Wilson, N.J., Harris, L.M., Joseph-Rear, A., Beaumont, J. and Satterfield, T. (2019). Water is Medicine: Reimagining Water Security through Tr’ondëk Hwëch’in Relationships to Treated and Traditional Water Sources in Yukon, Canada. Water 11(3): 624. https://doi.org/10.3390/w11030624 Preprint PDF of the article here.
Category: Indigenous Water Governance
Bibliography: Governance of Small Drinking Water Systems
Small systems, big challenges: Review of small drinking water system governance.
Small drinking water systems (SDWS) are widely identified as presenting particular challenges for drinking water management and governance in industrialised nations because of their small customer base, geographic isolation, and limited human and financial capacity. Consequently, an increasing number and range of scholars have examined SDWS over the last 30 years. Much of this work has been technocentric in nature, focused on SDWS technologies and operations, with limited attention to how these systems are managed, governed, and situated within broader social and political–economic contexts. This review seeks to provide a comprehensive overview of the governance dimensions of SDWS by drawing together existing literature relating to SDWS governance and exploring its key themes, research foci, and emerging directions. This overview is intended to provide guidance to scholars and practitioners interested in specific aspects of SDWS governance and a baseline against which researchers can position future work. The review identified 117 academic articles published in English-language journals between 1990 and 2016 that referred to some aspect of drinking water governance in small, rural, and Indigenous communities in industrialised nations. The articles’ content and bibliographic information were analysed to identify the locations, methods, journals, and themes included in research on SDWS governance. Further analysis of SDWS’ governance dimensions is organised around four questions identified as central to SDWS research: what governance challenges are experienced by SDWS, and what are their causes, solutions, and effects? Overall, the review revealed that the SDWS governance literature is piecemeal and fragmented, with few attempts to theorise SDWS governance or to engage in interdisciplinary, cross-jurisdictional conversations. The majority of articles examine North American SDWS, retain a technocratic orientation to drinking water governance, and are published in technical or industry journals. Such research tends to focus on the governance challenges SDWS face and proposed solutions to systems’ performance, capacity, and regulatory challenges. A small but growing number of studies examine the causal factors underpinning these governance challenges and their socio-spatially differentiated impacts on communities. Looking forward, the review argues for a more holistic, integrative approach to research on SDWS governance, building on a water governance framework.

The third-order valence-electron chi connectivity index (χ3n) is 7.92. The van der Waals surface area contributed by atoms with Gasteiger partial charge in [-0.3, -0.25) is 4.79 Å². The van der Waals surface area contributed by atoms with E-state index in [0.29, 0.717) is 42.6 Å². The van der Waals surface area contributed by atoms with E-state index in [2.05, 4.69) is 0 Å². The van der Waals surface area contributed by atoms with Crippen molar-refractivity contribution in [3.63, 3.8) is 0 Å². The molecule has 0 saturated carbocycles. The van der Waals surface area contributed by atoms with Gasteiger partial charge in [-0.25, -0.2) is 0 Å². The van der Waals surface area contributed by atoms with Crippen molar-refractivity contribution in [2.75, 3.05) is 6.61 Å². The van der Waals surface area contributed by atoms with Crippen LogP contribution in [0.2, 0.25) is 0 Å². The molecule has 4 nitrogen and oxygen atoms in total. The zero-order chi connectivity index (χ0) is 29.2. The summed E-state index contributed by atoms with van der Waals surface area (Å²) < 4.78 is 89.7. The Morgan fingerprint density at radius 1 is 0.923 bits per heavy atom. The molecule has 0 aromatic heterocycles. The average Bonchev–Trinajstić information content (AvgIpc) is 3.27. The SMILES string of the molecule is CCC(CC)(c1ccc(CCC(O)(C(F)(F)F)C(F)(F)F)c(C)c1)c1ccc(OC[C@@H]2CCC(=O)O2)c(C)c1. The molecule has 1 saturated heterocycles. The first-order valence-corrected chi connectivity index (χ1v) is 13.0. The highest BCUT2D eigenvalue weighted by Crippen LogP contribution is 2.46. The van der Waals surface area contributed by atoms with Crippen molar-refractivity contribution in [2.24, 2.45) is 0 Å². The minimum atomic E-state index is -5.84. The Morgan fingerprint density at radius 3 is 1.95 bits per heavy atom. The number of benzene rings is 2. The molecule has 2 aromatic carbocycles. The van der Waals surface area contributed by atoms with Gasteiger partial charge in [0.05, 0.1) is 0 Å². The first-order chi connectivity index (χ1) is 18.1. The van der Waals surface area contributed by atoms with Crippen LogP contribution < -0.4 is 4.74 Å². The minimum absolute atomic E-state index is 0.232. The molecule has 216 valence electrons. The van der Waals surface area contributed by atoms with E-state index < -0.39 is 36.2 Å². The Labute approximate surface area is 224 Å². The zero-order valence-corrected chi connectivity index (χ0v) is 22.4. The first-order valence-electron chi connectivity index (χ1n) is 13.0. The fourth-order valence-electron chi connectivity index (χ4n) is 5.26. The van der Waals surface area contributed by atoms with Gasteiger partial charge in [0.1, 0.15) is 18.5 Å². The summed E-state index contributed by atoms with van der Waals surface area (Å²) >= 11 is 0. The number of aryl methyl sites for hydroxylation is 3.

Keywords: Small Water Systems, Drinking Water, Governance, Rural, Indigenous, Literature Review
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McFarlane, K. and L. Harris (2018). “Small systems, big challenges: Review of small drinking water system governance.”Environmental Reviews.https://doi.org/10.1139/er-2018-0033
Lessons From The EU Approach To Governing Small Drinking Water Systems
Water and Indigenous rights: Mechanisms and pathways of recognition, representation, and redistribution
Governing transboundary waters: Canada, the United States and indigenous communities
Norman, E.S. (2015) Governing transboundary waters: Canada, the United States and indigenous communities. New York, Routledge.
Bringing together politics of coloniality and indigenous struggles for territorial, cultural and resource rights with water politics at the US-Canada border, this work makes significant conceptual and policy relevant contributions. Skillfully weaving diverse narratives, experiences, and moments of relevance for Indigenous communities on both sides of the border, the book makes for an inspiring read that explores key debates for contemporary water governance. – Karen Bakker and Leila Harris, Co-Directors, Program on Water Governance, University of British Columbia, Canada.
All of the water that is in our reserves and that is in our territories is ours”: Colonial and indigenous water governance in unceded indigenous territories in British Columbia
Harris, L. Simms, R. (2016). “All of the water that is in our reserves and that is in our territories is ours”: Colonial and indigenous water governance in unceded indigenous territories in British Columbia. Project Report. Canadian Water Network & Water, Economics, Policy and Governance Network. French version available here.
The main findings of this research and insights for decision makers are summarized in a policy brief, available in English and French.
Navigating the tensions in collaborative watershed governance: Water governance and indigenous communities in British Columbia, Canada
Simms, R., Harris, L., Joe, N., and Bakker, K. (2016). Navigating the tensions in collaborative watershed governance: Water governance and indigenous communities in British Columbia, Canada. Geoforum, 73: 6-16. An open access version of this article is available here.
Indigenous water governance in British Columbia and Canada: Annotated bibliography
Simms, R. (2015). Indigenous water governance in British Columbia and Canada: Annotated bibliography. Vancouver, BC: UBC Program on Water Governance.
Indigenous Knowledge of Hydrologic Change in the Yukon River Basin: A Case Study of Ruby, Alaska
Wilson, N.J., Walter, M.T., and Waterhouse, J. 2015. Indigenous Knowledge of Hydrologic Change in the Yukon River Basin: A Case Study of Ruby, Alaska. ARCTIC 68, 93–106. doi:10.14430/arctic4459